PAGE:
Marvel

There are certain comic book characters whose characterizations are so canonically static that it becomes difficult to imagine them ever changing in a significant way. Take Galactus for example. Since he was first introduced in Fantastic Four #48, he’s has done little else than threaten to devour planets.

Recently, that all changed.

In issue #2 of Al Ewing and Kenneth Rocafort’s Ultimates, though, Galactus went through the most drastic transformation in the character’s 50-plus year history. Tasked with preventing Galactus from destroying the world, the Black Panther, Monica Rambeau, and Blue Marvel realize that they can use the same technology that gave birth to the devourer at the beginning of time to essentially reverse his polarity and recreate him as Galactus: The Lifebringer.

In this week’s Ultimates 2, we learn just what Galactus has been planning to do with his newfound purpose in life, and get a deeper look into the cataclysm that both ended his original universe and created the monster most people know him as.

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Before there was Galactus the Devourer or Galactus the Lifebringer, there was Galan of Taa, a scientist much like Reed Richards or Black Panther who sought the uncover the secrets of the galaxy. As is often the case with fictional super scientists, Galan eventually found himself confronted by the imminent destruction of reality, a problem he believed could be prevented through cunning.

In the final moments of Galan’s life—as he and the crew of his spaceship realized that there was nothing to be done about the universe’s end—Galan randomly meets the Sentience of the Universe, an embodiment of his reality’s life. Rather than accepting that they’re both about to die, the two merge together to become a new being and, as the universe crunches in on itself, an egg is formed that eventually cracks, causing the big bang and Galactus’ birth.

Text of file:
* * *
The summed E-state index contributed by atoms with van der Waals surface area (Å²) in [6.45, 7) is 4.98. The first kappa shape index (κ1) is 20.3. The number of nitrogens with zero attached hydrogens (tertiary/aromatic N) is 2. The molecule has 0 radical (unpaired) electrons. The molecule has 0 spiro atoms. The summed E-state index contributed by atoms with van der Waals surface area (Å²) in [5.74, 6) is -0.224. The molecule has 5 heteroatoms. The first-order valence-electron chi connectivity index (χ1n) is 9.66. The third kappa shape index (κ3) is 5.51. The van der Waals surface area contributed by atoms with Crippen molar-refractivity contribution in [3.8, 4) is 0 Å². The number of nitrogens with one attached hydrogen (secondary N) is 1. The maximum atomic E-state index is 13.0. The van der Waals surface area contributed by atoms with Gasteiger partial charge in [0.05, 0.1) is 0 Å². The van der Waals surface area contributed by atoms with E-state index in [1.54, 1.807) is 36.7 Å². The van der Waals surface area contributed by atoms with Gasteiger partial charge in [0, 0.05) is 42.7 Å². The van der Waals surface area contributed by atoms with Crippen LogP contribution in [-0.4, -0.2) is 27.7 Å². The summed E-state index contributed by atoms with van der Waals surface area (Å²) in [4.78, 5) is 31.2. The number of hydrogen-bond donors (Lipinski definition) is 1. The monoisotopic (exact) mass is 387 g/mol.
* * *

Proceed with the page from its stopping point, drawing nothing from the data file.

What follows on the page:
Since his rebirth, Galactus has most chiefly concerned himself with Eternity, the abstract embodiment of the current universe’s consciousness, who was imprisoned in the aftermath of Secret Wars. Like most of the intangible cosmic beings in Marvel’s books, Eternity usually exists on a plane beyond the comprehension of living beings and seldom bothers to get directly involved in the goings-on of the physical plane.

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Because a number of alternate universes were destroyed during Secret Wars, a cosmic power imbalance left Eternity vulnerable and Galactus and the Ultimates thwarted a threat that targeted him. Though he was able to save it once, the fact that anything was able to threaten Eternity gives Galactus a renewed sense of purpose—and the desire to seek out Ego the Living Planet, one of the few other beings like himself that exist.

If there are forces that can manage to harm Eternity, Galactus explains to an incredulous Ego, then their universe can never truly be said to be safe. As the Lifebringer, Galactus explains, it’s his job to ensure that whatever else is out there is held at bay. But he needs Ego’s help and things get weird as hell.

In one of the strangest twists of fate, Galactus transforms Ego, the Planet, into Ego the... person(?) with a planet for a head, and introduces him to a new team of cosmic-level weirdos who have sworn to protect Eternity.

As serious as a lot of comic books take themselves today, it can be easy to forget that once upon a time, writers weren’t afraid to introduce characters that were absolutely batshit. When he was first introduced, Galactus was quite literally a giant purple man who ate planets like apples thanks to the help of an employee who flew through space on a silver surfboard.

Like the Phoenix, Galactus’ original absurdity gave way to a kind of larger-than-life gravitas, which robbed the character of any absurdity in favor of making him a generic world-ending villain that heroes would periodically team up to defeat. In a delightful way, Ultimates 2 is breathing new life into Galactus by making him weird again.